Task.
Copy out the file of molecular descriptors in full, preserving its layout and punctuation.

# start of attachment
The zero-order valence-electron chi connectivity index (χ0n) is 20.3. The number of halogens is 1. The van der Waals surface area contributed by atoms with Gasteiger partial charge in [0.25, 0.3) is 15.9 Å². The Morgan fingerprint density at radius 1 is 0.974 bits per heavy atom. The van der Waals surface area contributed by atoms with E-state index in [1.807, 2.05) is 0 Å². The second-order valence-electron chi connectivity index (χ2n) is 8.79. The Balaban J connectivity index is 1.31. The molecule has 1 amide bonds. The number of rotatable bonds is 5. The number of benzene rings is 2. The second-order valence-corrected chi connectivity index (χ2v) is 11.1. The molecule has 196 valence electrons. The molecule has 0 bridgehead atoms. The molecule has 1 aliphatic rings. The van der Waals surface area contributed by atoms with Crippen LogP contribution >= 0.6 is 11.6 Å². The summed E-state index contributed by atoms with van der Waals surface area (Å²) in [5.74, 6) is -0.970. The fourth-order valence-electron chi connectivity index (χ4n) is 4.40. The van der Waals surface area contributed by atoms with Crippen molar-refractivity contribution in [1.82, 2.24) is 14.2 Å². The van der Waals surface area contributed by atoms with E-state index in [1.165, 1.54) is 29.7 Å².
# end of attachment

The zero-order valence-electron chi connectivity index (χ0n) is 20.3. The number of halogens is 1. The van der Waals surface area contributed by atoms with Gasteiger partial charge in [0.25, 0.3) is 15.9 Å². The Morgan fingerprint density at radius 1 is 0.974 bits per heavy atom. The van der Waals surface area contributed by atoms with E-state index in [1.807, 2.05) is 0 Å². The second-order valence-electron chi connectivity index (χ2n) is 8.79. The Balaban J connectivity index is 1.31. The molecule has 1 amide bonds. The number of rotatable bonds is 5. The number of benzene rings is 2. The second-order valence-corrected chi connectivity index (χ2v) is 11.1. The molecule has 196 valence electrons. The molecule has 0 bridgehead atoms. The molecule has 1 aliphatic rings. The van der Waals surface area contributed by atoms with Crippen LogP contribution >= 0.6 is 11.6 Å². The summed E-state index contributed by atoms with van der Waals surface area (Å²) in [5.74, 6) is -0.970. The fourth-order valence-electron chi connectivity index (χ4n) is 4.40. The van der Waals surface area contributed by atoms with Crippen molar-refractivity contribution in [1.82, 2.24) is 14.2 Å². The van der Waals surface area contributed by atoms with E-state index in [1.165, 1.54) is 29.7 Å².